How To Safeguard Your Machines From The Serve Thunderspy Security Flaws

A Dutch researcher Ruytenberg demonstrated how hackers could use Thunderbolt to implement physical access to attack computers and retrieve encrypted data. Worse yet, the security vulnerabilities affect all Thunderbolt machines released since 2011, including Apple's Mac lineup.

More terrifying is that even if your machine is in sleep mode or locked state, sets up a secure boot, using a reliable BIOS and operating system account password, and enables full disk encryption, the threat is still valid, and this exploit does not leave any trace and does not require any sort of phishing and can steal data from encrypted drives, but it only takes 5 minutes to complete the assault.

Researchers named the vulnerabilities Thunderspy. Since they are hardware-level vulnerabilities, it can be breached with only a few hundred dollars of equipment, Including an SPI encoder and Thunderbolt peripheral worth $200. So, for users, how to defend machines from hackers? Security researchers have supplied some recommendations:
  • Use the free open source tool Spycheck to verify whether or not you are under Thunderspy attack.
  • Only connect your own Thunderbolt peripherals; do n’t lend them to anyone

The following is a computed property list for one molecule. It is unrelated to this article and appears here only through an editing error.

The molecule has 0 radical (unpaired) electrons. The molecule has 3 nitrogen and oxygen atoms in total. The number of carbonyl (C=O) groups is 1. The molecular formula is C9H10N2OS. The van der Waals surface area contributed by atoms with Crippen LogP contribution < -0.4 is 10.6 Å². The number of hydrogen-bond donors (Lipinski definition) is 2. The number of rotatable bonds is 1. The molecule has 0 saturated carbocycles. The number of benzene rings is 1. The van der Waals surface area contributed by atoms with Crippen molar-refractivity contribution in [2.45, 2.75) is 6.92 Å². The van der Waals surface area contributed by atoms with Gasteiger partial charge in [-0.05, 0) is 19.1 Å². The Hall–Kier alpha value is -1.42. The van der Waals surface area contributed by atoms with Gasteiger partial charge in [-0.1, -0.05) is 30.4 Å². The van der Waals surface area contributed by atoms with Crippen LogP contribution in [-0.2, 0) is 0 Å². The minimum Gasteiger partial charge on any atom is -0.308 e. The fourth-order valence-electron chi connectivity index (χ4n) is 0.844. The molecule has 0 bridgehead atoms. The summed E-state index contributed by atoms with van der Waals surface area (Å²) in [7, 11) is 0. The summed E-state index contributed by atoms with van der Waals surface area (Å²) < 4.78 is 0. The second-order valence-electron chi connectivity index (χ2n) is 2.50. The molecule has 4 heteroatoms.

• Avoid leaving your system unattended while powered on, even when screenlocked.
  • Avoid leaving your Thunderbolt peripherals unattended.
  • Ensure appropriate physical security when storing your system and any Thunderbolt devices, including Thunderbolt-powered displays.
  • Consider using hibernation (Suspend-to-Disk) or powering off the system completely. Specifically, avoid using sleep mode (Suspend-to-RAM).
However, if you do not intend to use Thunderbolt, security researchers recommend you to disable the Thunderbolt controller entirely in UEFI (BIOS). Do note that this renders all Thunderbolt ports inoperable, including USB and DisplayPort connectivity. However, USB-C charging will most likely remain functioning.

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